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First Known Use of compassion

14th century, in the meaning defined above

History and Etymology for compassion

Middle English, from Anglo-French or Late Latin; Anglo-French, from Late Latin compassion-, compassio, from compati to sympathize, from Latin com- + pati to bear, suffer — more at patient

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Time Traveler for compassion

Time Traveler

The first known use of compassion was in the 14th century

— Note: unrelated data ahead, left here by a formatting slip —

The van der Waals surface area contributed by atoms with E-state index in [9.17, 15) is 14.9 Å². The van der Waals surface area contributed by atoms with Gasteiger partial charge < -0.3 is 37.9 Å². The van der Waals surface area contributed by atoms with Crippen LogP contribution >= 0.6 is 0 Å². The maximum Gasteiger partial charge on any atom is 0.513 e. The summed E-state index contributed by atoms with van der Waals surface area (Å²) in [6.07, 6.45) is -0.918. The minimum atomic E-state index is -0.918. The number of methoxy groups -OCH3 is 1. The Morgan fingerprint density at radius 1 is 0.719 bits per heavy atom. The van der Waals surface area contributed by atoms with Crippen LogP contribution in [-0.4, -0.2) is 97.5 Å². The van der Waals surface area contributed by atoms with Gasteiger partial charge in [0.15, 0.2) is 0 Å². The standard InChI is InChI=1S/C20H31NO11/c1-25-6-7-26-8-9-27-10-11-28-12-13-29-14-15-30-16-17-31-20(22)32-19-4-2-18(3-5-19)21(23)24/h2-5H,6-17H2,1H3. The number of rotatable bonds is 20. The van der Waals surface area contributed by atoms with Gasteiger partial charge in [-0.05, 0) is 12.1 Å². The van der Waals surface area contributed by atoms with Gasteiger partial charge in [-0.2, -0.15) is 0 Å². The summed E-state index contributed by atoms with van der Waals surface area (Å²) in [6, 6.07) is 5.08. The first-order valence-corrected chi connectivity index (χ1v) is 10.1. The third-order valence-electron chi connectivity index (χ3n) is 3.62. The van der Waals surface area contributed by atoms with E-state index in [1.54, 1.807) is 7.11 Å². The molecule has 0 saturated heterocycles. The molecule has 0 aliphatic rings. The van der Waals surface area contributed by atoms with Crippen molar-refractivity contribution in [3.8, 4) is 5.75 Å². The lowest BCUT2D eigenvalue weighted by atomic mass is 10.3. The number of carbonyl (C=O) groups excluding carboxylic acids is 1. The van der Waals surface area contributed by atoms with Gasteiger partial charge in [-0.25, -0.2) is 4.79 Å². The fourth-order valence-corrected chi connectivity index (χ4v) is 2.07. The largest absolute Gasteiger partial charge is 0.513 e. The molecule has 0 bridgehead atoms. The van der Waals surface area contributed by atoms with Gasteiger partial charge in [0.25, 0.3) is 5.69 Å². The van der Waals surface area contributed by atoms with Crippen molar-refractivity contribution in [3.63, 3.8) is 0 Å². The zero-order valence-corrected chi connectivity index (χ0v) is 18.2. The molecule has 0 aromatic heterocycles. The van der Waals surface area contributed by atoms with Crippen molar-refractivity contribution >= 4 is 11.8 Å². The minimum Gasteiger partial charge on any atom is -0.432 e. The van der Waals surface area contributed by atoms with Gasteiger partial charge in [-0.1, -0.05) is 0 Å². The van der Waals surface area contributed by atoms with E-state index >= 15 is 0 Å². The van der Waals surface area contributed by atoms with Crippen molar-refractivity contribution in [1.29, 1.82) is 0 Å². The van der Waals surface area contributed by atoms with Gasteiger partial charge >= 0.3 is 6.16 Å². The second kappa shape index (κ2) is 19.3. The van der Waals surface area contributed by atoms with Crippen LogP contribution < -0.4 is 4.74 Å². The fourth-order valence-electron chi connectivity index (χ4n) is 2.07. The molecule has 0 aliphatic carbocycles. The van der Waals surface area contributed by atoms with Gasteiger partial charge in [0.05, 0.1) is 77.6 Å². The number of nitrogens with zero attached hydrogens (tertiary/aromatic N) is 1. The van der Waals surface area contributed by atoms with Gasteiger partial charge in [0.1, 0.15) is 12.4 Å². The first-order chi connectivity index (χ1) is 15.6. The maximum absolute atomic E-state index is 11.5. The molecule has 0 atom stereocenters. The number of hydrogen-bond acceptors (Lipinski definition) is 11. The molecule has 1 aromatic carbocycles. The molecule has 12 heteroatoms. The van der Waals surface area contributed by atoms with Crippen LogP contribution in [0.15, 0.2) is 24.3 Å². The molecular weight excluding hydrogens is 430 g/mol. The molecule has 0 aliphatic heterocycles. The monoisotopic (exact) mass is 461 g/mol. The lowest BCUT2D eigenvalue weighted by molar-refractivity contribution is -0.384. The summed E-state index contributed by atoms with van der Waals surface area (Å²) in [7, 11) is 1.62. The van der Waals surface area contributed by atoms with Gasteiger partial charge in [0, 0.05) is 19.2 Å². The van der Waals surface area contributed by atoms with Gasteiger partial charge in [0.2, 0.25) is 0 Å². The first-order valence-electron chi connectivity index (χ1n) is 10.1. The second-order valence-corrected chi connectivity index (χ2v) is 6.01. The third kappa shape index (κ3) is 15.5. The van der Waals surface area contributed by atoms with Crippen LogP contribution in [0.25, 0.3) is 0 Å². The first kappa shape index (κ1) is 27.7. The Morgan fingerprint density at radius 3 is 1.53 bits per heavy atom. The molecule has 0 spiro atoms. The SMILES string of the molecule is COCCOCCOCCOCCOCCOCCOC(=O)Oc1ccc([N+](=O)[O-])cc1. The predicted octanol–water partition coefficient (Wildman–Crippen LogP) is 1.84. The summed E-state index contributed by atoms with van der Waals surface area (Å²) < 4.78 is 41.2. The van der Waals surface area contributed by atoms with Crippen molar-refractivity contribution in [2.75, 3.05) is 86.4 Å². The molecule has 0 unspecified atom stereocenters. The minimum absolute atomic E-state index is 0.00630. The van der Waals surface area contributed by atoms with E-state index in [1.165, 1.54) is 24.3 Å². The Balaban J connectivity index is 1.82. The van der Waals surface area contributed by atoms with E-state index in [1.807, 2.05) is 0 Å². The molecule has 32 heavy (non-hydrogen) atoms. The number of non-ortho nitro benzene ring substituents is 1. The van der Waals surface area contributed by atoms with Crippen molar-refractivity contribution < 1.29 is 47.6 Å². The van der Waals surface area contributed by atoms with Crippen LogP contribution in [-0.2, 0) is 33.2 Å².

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Statistics for compassion

Last Updated

7 Jan 2021

Cite this Entry

“Compassion.” Merriam-Webster.com Dictionary, Merriam-Webster, https://www.merriam-webster.com/dictionary/compassion. Accessed 17 Jan. 2021.

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More Definitions for compassion

compassion

noun
How to pronounce compassion (audio)

English Language Learners Definition of compassion

: a feeling of wanting to help someone who is sick, hungry, in trouble, etc.

compassion

noun
com·​pas·​sion | \ kəm-ˈpa-shən How to pronounce compassion (audio) \

Kids Definition of compassion

: pity for and a desire to help someone

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Comments on compassion